The third problem is that HIV attacks the immune system, the very system that's supposed to combat it. And not only does it demolish immune cells, but many of the chemical signals involved in the operation of the immune system actually help the virus replicate! So we have a serious problem: If we try to counter HIV by stimulating the immune system, we also stimulate the virus!

Finally, there is the practical problem of not having a good animal model. HIV doesn't infect rodents, and even with monkeys we have to use a related virus rather than HIV itself. Chimpanzees are infected by HIV, but they don't get sick.

Right now, many people think that a vaccine to block infection completely may not be feasible, but that it may be possible to develop a vaccine that lowers the amount of virus to a point that is too low to cause disease. That would also decrease the transmission of the virus.

For the time being, I think AIDS prevention by education is probably the most powerful way to stem the epidemic. There has been progress along this line in some developing countries. Thailand, for example, has had considerable success with education campaigns and other preventive measures, such as condom distribution. Ultimately, however, a vaccine would certainly be the cheapest and most effective way to combat AIDS around the world.

Besides a vaccine or drugs, are there other approaches to prevention or treatment?

One approach we're working on is gene therapy. It's not likely to be the answer in the near term because gene therapy is not yet a mature field; there are technical problems we just can't overcome right now. However, eventually gene therapy may be useful. The idea is simple: You introduce genes into the target cells of HIV to block infection. What might these introduced genes be? We are using synthetic genes whose transcripts are ribozymes that recognize and cut up HIV RNA, inactivating it. We have a lot of data showing that this method works at the cellular level; and, in collaboration with clinical researchers, we have even shown that it can work in T cells inside the body. But for the ribozyme genes to work in a patient for the long term, they would have to be put into stem cells and remain permanently active.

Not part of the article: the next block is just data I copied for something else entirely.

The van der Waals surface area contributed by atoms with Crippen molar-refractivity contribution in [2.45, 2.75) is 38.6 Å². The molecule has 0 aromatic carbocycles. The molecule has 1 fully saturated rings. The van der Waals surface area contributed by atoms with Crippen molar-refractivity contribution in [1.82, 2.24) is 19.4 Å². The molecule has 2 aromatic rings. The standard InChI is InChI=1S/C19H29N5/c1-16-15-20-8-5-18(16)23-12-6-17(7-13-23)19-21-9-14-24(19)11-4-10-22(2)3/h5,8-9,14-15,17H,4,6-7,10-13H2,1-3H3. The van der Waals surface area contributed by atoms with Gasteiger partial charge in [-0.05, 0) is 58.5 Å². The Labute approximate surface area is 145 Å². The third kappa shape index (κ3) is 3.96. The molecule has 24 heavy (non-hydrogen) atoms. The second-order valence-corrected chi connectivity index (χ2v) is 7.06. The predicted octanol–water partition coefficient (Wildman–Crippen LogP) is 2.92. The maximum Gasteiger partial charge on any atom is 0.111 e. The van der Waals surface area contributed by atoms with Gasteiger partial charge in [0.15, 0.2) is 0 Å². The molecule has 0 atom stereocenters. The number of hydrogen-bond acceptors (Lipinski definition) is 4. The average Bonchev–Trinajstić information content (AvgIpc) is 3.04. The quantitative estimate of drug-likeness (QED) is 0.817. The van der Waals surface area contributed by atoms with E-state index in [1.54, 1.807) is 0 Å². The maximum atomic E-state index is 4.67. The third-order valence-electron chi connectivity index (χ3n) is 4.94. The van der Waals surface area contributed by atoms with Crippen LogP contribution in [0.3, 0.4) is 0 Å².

Another approach we are taking is to look for cellular genes that are essential for HIV replication. A treatment doesn't necessarily have to target the virus; instead, it could target cellular genes that are critically important for the virus but not for the cell. This approach won't immediately lead to anti-HIV drugs, but rather to the identification of molecular targets against which drugs might be developed.

What is your advice to undergraduates considering a career in medical research?

You need to have a passion for making discoveries because this is the most rewarding aspect of a scientific career. But you also have to realize that if you choose this career, you're in for a long haul. "Eureka" moments are few and far between. So before deciding, it's important to go into a research lab, both to get some experience with the scientific process and to see the kind of hard work that's required. It's also helpful to expose yourself to the passion and enthusiasm of outstanding scientists, by attending seminars, for instance. In this way, you can get a glimpse of the dedication that science requires and also the satisfaction it can provide.